Dean Harding Conversion Revolver
Circa 1863: Robert Adams was shop manager for George and John Deane of 30 King William St., London Bridge, and designed the revolver came to be known as the Deane Adams Deane model. Adams split with the Deane firm in 1856 and went on Frederick Beaumont to design a new model that could be operated in both single and double action.
The Deane firm remained at 30 King William St. and became "Dean and son". William Harding was their chief designer.
Together Harding and the Deanes also patented a design for a percussion revolver that could function in both single and double action modes.
Subsequently, Deane and Harding patented and produced cartridge-firing revolvers. This gun however, is a rare transitional model in .44 calibre. It was originally supplied with two cylinders, a percussion cylinder, and one for cartridges. The hammer is designed so it could discharge either rim-fire cartridges or caps, and the gun retains a loading lever, typical of cap and ball revolvers.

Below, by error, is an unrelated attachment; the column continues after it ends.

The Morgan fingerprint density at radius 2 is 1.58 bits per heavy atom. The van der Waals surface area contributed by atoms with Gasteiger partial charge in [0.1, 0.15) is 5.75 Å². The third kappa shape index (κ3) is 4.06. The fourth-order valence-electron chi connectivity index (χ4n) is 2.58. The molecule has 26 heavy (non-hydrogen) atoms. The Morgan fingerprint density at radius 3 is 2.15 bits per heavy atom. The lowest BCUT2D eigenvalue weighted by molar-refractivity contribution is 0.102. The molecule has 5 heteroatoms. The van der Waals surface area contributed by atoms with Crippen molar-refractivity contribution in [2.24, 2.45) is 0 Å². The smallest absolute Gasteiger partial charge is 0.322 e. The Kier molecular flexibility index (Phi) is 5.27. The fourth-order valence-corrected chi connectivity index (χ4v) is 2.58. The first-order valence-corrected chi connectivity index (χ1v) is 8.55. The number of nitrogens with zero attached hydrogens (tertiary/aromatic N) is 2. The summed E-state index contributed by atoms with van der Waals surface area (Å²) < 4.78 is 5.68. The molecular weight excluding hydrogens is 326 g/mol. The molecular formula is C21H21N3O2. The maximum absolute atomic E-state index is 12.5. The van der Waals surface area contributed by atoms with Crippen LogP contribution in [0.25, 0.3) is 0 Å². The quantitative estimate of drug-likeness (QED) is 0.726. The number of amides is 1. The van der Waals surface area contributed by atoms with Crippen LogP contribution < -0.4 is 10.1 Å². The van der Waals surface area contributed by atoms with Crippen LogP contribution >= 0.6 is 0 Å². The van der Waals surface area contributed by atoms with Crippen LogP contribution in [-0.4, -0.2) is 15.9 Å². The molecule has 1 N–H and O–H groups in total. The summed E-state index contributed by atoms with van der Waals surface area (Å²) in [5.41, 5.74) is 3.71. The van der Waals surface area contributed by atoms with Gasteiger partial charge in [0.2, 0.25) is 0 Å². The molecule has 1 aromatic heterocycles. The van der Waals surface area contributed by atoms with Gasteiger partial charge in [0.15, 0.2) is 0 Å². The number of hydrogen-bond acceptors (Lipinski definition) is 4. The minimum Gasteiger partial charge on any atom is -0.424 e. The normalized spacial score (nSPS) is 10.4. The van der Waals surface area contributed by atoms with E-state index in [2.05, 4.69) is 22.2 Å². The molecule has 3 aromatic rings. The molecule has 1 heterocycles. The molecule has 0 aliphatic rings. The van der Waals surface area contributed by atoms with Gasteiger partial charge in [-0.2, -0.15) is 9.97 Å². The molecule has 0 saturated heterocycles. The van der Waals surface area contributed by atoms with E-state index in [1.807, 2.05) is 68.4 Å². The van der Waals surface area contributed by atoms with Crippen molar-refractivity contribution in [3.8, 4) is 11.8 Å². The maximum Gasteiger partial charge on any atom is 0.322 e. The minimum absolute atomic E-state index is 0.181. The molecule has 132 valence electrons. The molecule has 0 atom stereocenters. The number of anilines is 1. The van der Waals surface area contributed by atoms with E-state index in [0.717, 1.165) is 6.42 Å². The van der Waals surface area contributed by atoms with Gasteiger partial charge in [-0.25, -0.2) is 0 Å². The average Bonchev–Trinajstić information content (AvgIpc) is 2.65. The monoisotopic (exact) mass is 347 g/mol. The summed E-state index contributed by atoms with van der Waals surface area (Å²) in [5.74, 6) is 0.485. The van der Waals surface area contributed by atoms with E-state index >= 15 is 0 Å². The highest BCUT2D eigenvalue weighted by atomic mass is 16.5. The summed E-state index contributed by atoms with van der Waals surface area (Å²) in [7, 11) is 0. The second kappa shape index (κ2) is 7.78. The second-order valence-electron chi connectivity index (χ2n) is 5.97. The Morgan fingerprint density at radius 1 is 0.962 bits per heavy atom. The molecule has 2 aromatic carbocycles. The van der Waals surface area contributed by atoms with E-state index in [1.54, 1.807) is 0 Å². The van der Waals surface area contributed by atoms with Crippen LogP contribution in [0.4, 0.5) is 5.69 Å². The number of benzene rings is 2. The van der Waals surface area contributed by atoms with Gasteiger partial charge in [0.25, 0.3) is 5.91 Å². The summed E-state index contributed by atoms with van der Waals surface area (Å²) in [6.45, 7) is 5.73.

Later Deane and Harding cartridge revolvers have loading gates and side mounted ejector rods, typical of other guns of the period, however, with the conversion system on this gun, cartridges would be loaded through a channel in a back plate designed to go with the cartridge cylinder.
Many early British revolvers have a modified loading lever, reconfigured to serve as a cartridge ejector, but the lever on this gun however, would be of no use for cartridge operations. Instead, the knob at the base of the grip is the tip of a rod which can be unscrewed and used as a tool for cartridge ejection. Less than 200 of these cartridge conversions were made, possibly to utilize existing stocks of percussion frames.
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